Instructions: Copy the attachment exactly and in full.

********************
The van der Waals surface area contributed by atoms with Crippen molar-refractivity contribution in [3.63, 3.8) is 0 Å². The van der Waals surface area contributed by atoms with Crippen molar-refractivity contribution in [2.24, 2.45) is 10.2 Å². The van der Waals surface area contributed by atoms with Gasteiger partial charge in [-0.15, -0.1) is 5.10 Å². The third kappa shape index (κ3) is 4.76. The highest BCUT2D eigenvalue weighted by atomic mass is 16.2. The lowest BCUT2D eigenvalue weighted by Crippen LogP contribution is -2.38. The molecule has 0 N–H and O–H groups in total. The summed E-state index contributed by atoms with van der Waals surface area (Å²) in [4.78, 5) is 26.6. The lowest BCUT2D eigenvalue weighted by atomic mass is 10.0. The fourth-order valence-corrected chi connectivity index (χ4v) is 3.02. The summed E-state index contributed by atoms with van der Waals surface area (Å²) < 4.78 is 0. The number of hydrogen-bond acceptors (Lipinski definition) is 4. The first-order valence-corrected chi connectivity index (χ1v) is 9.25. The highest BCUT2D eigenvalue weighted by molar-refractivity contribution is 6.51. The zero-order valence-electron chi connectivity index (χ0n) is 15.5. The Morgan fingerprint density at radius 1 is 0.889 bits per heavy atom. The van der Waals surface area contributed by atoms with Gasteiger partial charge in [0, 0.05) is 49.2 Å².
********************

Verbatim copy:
The van der Waals surface area contributed by atoms with Crippen molar-refractivity contribution in [3.63, 3.8) is 0 Å². The van der Waals surface area contributed by atoms with Crippen molar-refractivity contribution in [2.24, 2.45) is 10.2 Å². The van der Waals surface area contributed by atoms with Gasteiger partial charge in [-0.15, -0.1) is 5.10 Å². The third kappa shape index (κ3) is 4.76. The highest BCUT2D eigenvalue weighted by atomic mass is 16.2. The lowest BCUT2D eigenvalue weighted by Crippen LogP contribution is -2.38. The molecule has 0 N–H and O–H groups in total. The summed E-state index contributed by atoms with van der Waals surface area (Å²) in [4.78, 5) is 26.6. The lowest BCUT2D eigenvalue weighted by atomic mass is 10.0. The fourth-order valence-corrected chi connectivity index (χ4v) is 3.02. The summed E-state index contributed by atoms with van der Waals surface area (Å²) < 4.78 is 0. The number of hydrogen-bond acceptors (Lipinski definition) is 4. The first-order valence-corrected chi connectivity index (χ1v) is 9.25. The highest BCUT2D eigenvalue weighted by molar-refractivity contribution is 6.51. The zero-order valence-electron chi connectivity index (χ0n) is 15.5. The Morgan fingerprint density at radius 1 is 0.889 bits per heavy atom. The van der Waals surface area contributed by atoms with Gasteiger partial charge in [0, 0.05) is 49.2 Å².